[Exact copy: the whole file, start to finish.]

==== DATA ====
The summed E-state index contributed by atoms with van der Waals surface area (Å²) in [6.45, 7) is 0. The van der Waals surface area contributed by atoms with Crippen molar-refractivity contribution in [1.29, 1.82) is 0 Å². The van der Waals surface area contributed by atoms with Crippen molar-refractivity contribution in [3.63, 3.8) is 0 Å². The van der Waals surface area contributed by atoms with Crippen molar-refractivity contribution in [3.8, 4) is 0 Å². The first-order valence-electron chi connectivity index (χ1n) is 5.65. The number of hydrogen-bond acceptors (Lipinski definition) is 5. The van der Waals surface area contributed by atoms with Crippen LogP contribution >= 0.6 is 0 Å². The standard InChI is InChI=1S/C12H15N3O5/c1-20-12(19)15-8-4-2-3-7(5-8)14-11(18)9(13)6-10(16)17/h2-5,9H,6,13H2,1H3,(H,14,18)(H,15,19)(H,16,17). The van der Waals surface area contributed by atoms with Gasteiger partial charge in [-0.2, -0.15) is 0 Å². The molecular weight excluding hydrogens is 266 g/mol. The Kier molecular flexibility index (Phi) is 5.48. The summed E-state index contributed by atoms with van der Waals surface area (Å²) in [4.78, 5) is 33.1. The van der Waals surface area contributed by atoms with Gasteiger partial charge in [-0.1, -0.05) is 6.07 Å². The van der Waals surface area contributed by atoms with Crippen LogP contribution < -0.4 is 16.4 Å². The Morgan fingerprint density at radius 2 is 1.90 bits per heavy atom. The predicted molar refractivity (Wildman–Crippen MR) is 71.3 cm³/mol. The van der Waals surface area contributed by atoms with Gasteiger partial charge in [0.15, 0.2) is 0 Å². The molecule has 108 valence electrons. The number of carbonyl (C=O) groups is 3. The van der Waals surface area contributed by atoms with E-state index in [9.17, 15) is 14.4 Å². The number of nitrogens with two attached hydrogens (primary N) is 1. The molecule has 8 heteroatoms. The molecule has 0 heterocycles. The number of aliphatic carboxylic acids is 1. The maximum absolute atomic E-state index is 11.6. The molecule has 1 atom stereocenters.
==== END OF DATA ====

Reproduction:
The summed E-state index contributed by atoms with van der Waals surface area (Å²) in [6.45, 7) is 0. The van der Waals surface area contributed by atoms with Crippen molar-refractivity contribution in [1.29, 1.82) is 0 Å². The van der Waals surface area contributed by atoms with Crippen molar-refractivity contribution in [3.63, 3.8) is 0 Å². The van der Waals surface area contributed by atoms with Crippen molar-refractivity contribution in [3.8, 4) is 0 Å². The first-order valence-electron chi connectivity index (χ1n) is 5.65. The number of hydrogen-bond acceptors (Lipinski definition) is 5. The van der Waals surface area contributed by atoms with Crippen LogP contribution >= 0.6 is 0 Å². The standard InChI is InChI=1S/C12H15N3O5/c1-20-12(19)15-8-4-2-3-7(5-8)14-11(18)9(13)6-10(16)17/h2-5,9H,6,13H2,1H3,(H,14,18)(H,15,19)(H,16,17). The van der Waals surface area contributed by atoms with Gasteiger partial charge in [-0.2, -0.15) is 0 Å². The molecular weight excluding hydrogens is 266 g/mol. The Kier molecular flexibility index (Phi) is 5.48. The summed E-state index contributed by atoms with van der Waals surface area (Å²) in [4.78, 5) is 33.1. The van der Waals surface area contributed by atoms with Gasteiger partial charge in [-0.1, -0.05) is 6.07 Å². The van der Waals surface area contributed by atoms with Crippen LogP contribution < -0.4 is 16.4 Å². The Morgan fingerprint density at radius 2 is 1.90 bits per heavy atom. The predicted molar refractivity (Wildman–Crippen MR) is 71.3 cm³/mol. The van der Waals surface area contributed by atoms with Gasteiger partial charge in [0.15, 0.2) is 0 Å². The molecule has 108 valence electrons. The number of carbonyl (C=O) groups is 3. The van der Waals surface area contributed by atoms with E-state index in [9.17, 15) is 14.4 Å². The number of nitrogens with two attached hydrogens (primary N) is 1. The molecule has 8 heteroatoms. The molecule has 0 heterocycles. The number of aliphatic carboxylic acids is 1. The maximum absolute atomic E-state index is 11.6. The molecule has 1 atom stereocenters.